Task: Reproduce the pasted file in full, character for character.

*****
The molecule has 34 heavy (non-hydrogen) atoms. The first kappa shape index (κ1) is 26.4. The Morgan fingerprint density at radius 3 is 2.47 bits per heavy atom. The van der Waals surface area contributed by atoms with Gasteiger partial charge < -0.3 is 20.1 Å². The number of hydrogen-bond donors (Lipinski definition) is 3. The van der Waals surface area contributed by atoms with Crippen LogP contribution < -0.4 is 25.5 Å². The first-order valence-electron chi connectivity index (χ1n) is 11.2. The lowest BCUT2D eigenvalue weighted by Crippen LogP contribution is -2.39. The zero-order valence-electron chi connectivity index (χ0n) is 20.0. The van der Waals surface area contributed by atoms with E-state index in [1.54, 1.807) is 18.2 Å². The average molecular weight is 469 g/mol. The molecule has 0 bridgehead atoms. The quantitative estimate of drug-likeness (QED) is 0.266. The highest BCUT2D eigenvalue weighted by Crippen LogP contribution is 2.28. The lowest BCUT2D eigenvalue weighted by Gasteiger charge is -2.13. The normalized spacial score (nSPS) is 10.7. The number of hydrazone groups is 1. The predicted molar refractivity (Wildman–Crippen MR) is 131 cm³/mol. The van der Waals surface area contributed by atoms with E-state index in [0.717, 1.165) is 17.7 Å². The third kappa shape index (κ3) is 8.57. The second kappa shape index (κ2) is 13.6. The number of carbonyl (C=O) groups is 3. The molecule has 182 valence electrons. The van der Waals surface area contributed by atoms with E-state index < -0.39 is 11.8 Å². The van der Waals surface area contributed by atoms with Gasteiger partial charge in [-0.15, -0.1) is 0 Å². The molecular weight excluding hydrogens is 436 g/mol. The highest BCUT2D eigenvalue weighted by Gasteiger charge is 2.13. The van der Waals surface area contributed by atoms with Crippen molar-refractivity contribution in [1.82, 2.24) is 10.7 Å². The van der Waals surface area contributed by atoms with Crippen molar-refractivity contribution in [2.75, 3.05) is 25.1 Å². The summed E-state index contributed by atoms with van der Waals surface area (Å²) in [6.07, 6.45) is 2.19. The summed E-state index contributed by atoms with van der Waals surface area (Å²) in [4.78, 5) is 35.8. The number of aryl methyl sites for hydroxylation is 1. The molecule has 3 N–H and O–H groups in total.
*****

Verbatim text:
The molecule has 34 heavy (non-hydrogen) atoms. The first kappa shape index (κ1) is 26.4. The Morgan fingerprint density at radius 3 is 2.47 bits per heavy atom. The van der Waals surface area contributed by atoms with Gasteiger partial charge < -0.3 is 20.1 Å². The number of hydrogen-bond donors (Lipinski definition) is 3. The van der Waals surface area contributed by atoms with Crippen LogP contribution < -0.4 is 25.5 Å². The first-order valence-electron chi connectivity index (χ1n) is 11.2. The lowest BCUT2D eigenvalue weighted by Crippen LogP contribution is -2.39. The zero-order valence-electron chi connectivity index (χ0n) is 20.0. The van der Waals surface area contributed by atoms with E-state index in [1.54, 1.807) is 18.2 Å². The average molecular weight is 469 g/mol. The molecule has 0 bridgehead atoms. The quantitative estimate of drug-likeness (QED) is 0.266. The highest BCUT2D eigenvalue weighted by Crippen LogP contribution is 2.28. The lowest BCUT2D eigenvalue weighted by Gasteiger charge is -2.13. The normalized spacial score (nSPS) is 10.7. The number of hydrazone groups is 1. The predicted molar refractivity (Wildman–Crippen MR) is 131 cm³/mol. The van der Waals surface area contributed by atoms with E-state index in [0.717, 1.165) is 17.7 Å². The third kappa shape index (κ3) is 8.57. The second kappa shape index (κ2) is 13.6. The number of carbonyl (C=O) groups is 3. The molecule has 182 valence electrons. The van der Waals surface area contributed by atoms with E-state index < -0.39 is 11.8 Å². The van der Waals surface area contributed by atoms with Gasteiger partial charge in [-0.15, -0.1) is 0 Å². The molecular weight excluding hydrogens is 436 g/mol. The highest BCUT2D eigenvalue weighted by Gasteiger charge is 2.13. The van der Waals surface area contributed by atoms with Crippen molar-refractivity contribution in [1.82, 2.24) is 10.7 Å². The van der Waals surface area contributed by atoms with Crippen molar-refractivity contribution in [2.75, 3.05) is 25.1 Å². The summed E-state index contributed by atoms with van der Waals surface area (Å²) in [6.07, 6.45) is 2.19. The summed E-state index contributed by atoms with van der Waals surface area (Å²) in [4.78, 5) is 35.8. The number of aryl methyl sites for hydroxylation is 1. The molecule has 3 N–H and O–H groups in total.